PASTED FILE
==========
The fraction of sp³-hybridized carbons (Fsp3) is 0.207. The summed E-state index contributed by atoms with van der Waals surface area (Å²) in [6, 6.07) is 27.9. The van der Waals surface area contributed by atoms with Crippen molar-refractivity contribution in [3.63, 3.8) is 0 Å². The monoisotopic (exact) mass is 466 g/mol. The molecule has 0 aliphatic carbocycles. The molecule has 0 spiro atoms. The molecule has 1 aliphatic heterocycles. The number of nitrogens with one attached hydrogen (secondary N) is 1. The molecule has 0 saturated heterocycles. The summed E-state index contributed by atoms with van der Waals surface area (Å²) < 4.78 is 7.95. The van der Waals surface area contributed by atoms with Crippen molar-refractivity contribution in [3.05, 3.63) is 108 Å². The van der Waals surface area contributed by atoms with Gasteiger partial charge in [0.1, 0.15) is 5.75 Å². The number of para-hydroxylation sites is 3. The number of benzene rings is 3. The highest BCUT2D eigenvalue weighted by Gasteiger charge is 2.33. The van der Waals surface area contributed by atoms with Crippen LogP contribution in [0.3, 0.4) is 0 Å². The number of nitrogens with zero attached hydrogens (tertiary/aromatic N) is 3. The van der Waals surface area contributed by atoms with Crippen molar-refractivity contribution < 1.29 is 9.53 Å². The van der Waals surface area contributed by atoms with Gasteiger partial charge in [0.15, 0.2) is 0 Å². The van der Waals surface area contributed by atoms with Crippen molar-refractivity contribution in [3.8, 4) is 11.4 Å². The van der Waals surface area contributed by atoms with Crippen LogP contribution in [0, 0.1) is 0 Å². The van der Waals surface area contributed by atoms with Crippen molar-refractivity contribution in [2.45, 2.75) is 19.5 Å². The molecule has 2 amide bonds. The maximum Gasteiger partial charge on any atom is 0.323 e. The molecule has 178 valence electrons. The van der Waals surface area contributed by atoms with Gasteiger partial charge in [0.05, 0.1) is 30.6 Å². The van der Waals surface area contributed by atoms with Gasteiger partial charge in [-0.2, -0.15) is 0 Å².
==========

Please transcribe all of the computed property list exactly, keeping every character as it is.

The fraction of sp³-hybridized carbons (Fsp3) is 0.207. The summed E-state index contributed by atoms with van der Waals surface area (Å²) in [6, 6.07) is 27.9. The van der Waals surface area contributed by atoms with Crippen molar-refractivity contribution in [3.63, 3.8) is 0 Å². The monoisotopic (exact) mass is 466 g/mol. The molecule has 0 aliphatic carbocycles. The molecule has 0 spiro atoms. The molecule has 1 aliphatic heterocycles. The number of nitrogens with one attached hydrogen (secondary N) is 1. The molecule has 0 saturated heterocycles. The summed E-state index contributed by atoms with van der Waals surface area (Å²) < 4.78 is 7.95. The van der Waals surface area contributed by atoms with Crippen molar-refractivity contribution in [3.05, 3.63) is 108 Å². The van der Waals surface area contributed by atoms with Gasteiger partial charge in [0.1, 0.15) is 5.75 Å². The number of para-hydroxylation sites is 3. The number of benzene rings is 3. The highest BCUT2D eigenvalue weighted by Gasteiger charge is 2.33. The van der Waals surface area contributed by atoms with Crippen LogP contribution in [0.3, 0.4) is 0 Å². The number of nitrogens with zero attached hydrogens (tertiary/aromatic N) is 3. The van der Waals surface area contributed by atoms with Crippen molar-refractivity contribution < 1.29 is 9.53 Å². The van der Waals surface area contributed by atoms with Gasteiger partial charge in [0.15, 0.2) is 0 Å². The van der Waals surface area contributed by atoms with Crippen molar-refractivity contribution in [3.8, 4) is 11.4 Å². The van der Waals surface area contributed by atoms with Crippen LogP contribution in [0, 0.1) is 0 Å². The van der Waals surface area contributed by atoms with Crippen molar-refractivity contribution in [2.45, 2.75) is 19.5 Å². The molecule has 2 amide bonds. The maximum Gasteiger partial charge on any atom is 0.323 e. The molecule has 178 valence electrons. The van der Waals surface area contributed by atoms with Gasteiger partial charge in [0.05, 0.1) is 30.6 Å². The van der Waals surface area contributed by atoms with Gasteiger partial charge in [-0.2, -0.15) is 0 Å².